I’ve been writing more than usual in the past week – a blog post every day, and while it wasn’t a fully written sermon, a message on Sunday. Today I’m feeling like I don’t have many words. So instead, I’m going to share with you some things that I’ve come across in the past week as I spent time on Social Media.
Like this thought, about all the things we’ve stopped taking for granted in the past week and a half:
And this image, which helps me feel safe when the world seems to be falling apart:
Or this deeply honest prayer by Nadia Bolz-Weber, whose thoughts and theology I have always deeply appreciated:
I hope these things are a help and blessing to you, dear friends. God be with you!
So yes, the days are a bit boring and the news grows ever grimmer. It grows hard to know what to even say. But then someone sends you something that makes you laugh, or reminds you that the world is bigger and wider than your isolation and solitude. This video was sent to me by a couple of the faithful at Graceview. So I’m sharing it with you!
It may just seem like a bit of light-hearted fun. But actually this song makes a great point. Did you know what the psalmist says:
I actually love this time of year. This is the time of year when the cardinals are singing. When you hear them, if you know their call, you can actually see them in the tops of trees, because the leaves aren’t out yet. Cardinals (despite their bright flashy red colour) are incredibly shy birds. Usually they hide in the foliage. But right now, they don’t have leaves to hide them. I used to make a game of seeing how many I could spot on a morning walk with Koski.
This is the time of year when birdsong at the breaking of the dawn begins to be heard again. My current accommodations (a condo on the 17th floor) doesn’t lend itself to hearing that birdsong.But when I lived in the manse in Brampton, I would be woken up by the sound of the birds singing. And I always sort of skirted the line between being annoyed by being woken up early (I’m so not a morning person!), and finding myself waking with a grin at this early sign of Spring.
My Dad taught me to hear birdsong as the creature praising the creator. I love that idea, even now it brings a smile to my face. I hope that you hear birdsong in the days to come. I hope it reminds you of a God who is bigger than our current storm. I hope it makes you grin.
Each of you should use whatever gift you have received to serve others, as faithful stewards of God’s grace in its various forms.
1 Peter 4:10 NIV
As the days pass and the news continues to be grim, it can be difficult to know what to do. I admit I’ve watched more news in the last week than I’ve ever watched in my life. Watching updates from Prime Minister Trudeau and Premiere Ford and Mayor John Tory have become daily habits.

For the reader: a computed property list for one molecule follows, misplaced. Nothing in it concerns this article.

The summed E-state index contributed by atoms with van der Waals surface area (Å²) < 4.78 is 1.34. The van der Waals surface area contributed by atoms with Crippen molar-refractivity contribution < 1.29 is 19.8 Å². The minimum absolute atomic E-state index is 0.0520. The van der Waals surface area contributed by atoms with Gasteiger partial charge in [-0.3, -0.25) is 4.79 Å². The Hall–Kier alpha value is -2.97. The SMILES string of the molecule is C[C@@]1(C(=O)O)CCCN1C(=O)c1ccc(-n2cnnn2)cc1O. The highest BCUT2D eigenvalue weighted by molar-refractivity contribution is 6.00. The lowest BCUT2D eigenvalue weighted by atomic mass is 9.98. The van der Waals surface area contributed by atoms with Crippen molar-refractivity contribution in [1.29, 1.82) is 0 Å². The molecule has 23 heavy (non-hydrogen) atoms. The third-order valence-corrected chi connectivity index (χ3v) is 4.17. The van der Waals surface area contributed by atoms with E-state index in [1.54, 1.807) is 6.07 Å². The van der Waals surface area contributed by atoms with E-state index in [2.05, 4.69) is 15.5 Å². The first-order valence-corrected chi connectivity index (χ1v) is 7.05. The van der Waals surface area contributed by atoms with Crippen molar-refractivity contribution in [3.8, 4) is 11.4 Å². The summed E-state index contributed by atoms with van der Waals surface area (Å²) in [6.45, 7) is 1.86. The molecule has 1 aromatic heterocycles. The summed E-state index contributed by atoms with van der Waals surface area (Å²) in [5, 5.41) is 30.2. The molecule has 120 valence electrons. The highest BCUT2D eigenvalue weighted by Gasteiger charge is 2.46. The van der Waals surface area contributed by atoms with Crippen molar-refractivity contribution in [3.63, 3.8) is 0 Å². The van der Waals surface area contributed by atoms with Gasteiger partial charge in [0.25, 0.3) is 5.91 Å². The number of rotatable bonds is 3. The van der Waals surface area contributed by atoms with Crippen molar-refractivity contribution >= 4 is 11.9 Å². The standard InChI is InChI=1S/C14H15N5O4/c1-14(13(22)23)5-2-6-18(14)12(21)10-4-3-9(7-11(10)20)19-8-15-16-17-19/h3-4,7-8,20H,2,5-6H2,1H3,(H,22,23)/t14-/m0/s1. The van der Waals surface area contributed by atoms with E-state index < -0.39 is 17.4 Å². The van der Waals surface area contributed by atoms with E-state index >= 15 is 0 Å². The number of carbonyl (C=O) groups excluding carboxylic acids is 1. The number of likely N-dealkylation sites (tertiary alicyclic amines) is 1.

Somewhere in the midst of all that I consumed across the media platforms today, I heard this phrase: “you can serve others by staying home.” I loved that. For me, it helped me reframe the sitting-at-home-doing-nothing that has made up the past week in a much more proactive and meaningful light.
You see, followers of Jesus are always called to serve others in Jesus’ name. We are called to acts of kindness and generosity and love. Sitting at home is counter-intuitive to that call.
So seeing the ‘stay at home’ directive as one of serving others helps me understand that by staying at home, by heeding the advice of health experts, by listening to carefully (but hopefully not obsessively) to the news, I am in fact serving others. I am living out my faith and my call in this way.
I want to encourage you to do the same – serve others, by staying home, by keeping physical distance with anyone you come into contact with, by heeding the advice of our experts.
But I also want to encourage to serve others by making phone calls to let people know you’re thinking of them and praying for them, by being in touch through texting, messaging and emails. By encouraging others every way you can while continuing to maintain physical distance.
Let me leave you, dear friends with this blessing (which I found on Facebook at some point in the last few days, I am unsure of its origins, but would love to give credit – so if you know, help me out!).
I promised yesterday to post a video sermonette. And can I just say my heart is with every pastor who is out there doing a livestream or a video sermon today? It is not easy! I went through a lot of takes, stopping the video after a minute or two when I said something weird or was uncomfortable in some way. And then decided that for better or worse, this last take would be the one I went with.
So of course, as soon as I tried to upload I had internet problems. Because that is just the way things go sometimes. And the video took forever to upload. But in any case, here we are.
A word or two: my friend Janet who I mention in this is The Rev. Janet Ryu-Chan of Morningside-HighPark Presbyterian Church in Toronto. She’s a dear friend and a wonderful colleague. We’ve made it a practice to plan Lent and Advent together since I came to serve Graceview in 2017.
Tomorrow my congregation, Graceview Presbyterian Church, will not gather in person for worship. This is unprecedented. But we are living in unprecedented times.
Though we will not gather together in person, I will be preparing a short video sermon to post here, and I encourage you to tune in to that, to listen and to pray. (My plan is to post it at 10:30am, which would be our normal time to begin worship, but I’m dealing with a learning curve, too, so bear with me if that doesn’t go according to plan! I promise to have it up as close to 10:30am as possible!)
We are not doing a livestream – there are many other churches that ARE doing that, and I want to share some links with you of places you can “go to church” from the comfort of your own home.
MOSAIC.ORG/LIVE Mosaic is a church in Los Angeles. Their lead pastor, Erwin McManus, has had a profound influence on my ministry and preaching. I find him interesting, exciting and inspiring. If you tune in, you may not know any of the music that they us in worship – Mosaic has a team that writes their own songs for their faith community. But I promise you your time will not be wasted if you choose to follow the link and join them for one of their live events.
themeetinghouse.com The Meeting house will be livestreaming at 10am tomorrow morning. This is a contemporary, Brethren In Christ church with many satellite locations around the GTA and beyond. I often worship at one of their satellites when I have a Sunday off during which I am not away from home.
If you are on facebook, you can check out my friend Rev. Alton J. Ruff’s livestream by following Knox Midland’s Facebook page. Alton will be live on facebook at 10:30am.
For an exhaustive list of Presbyterian churches that are live-streaming, you can follow this link to the National Church’s website.
All of this to say, dear friends, that worship continues. It may look very different than you are used to, but God is the same yesterday, today and tomorrow.
You have lots of options for experiencing church while staying home and continuing to follow the practices of physical distancing. I encourage you to find your rest in God, to know that you are not alone, and to trust that we will make it through these days.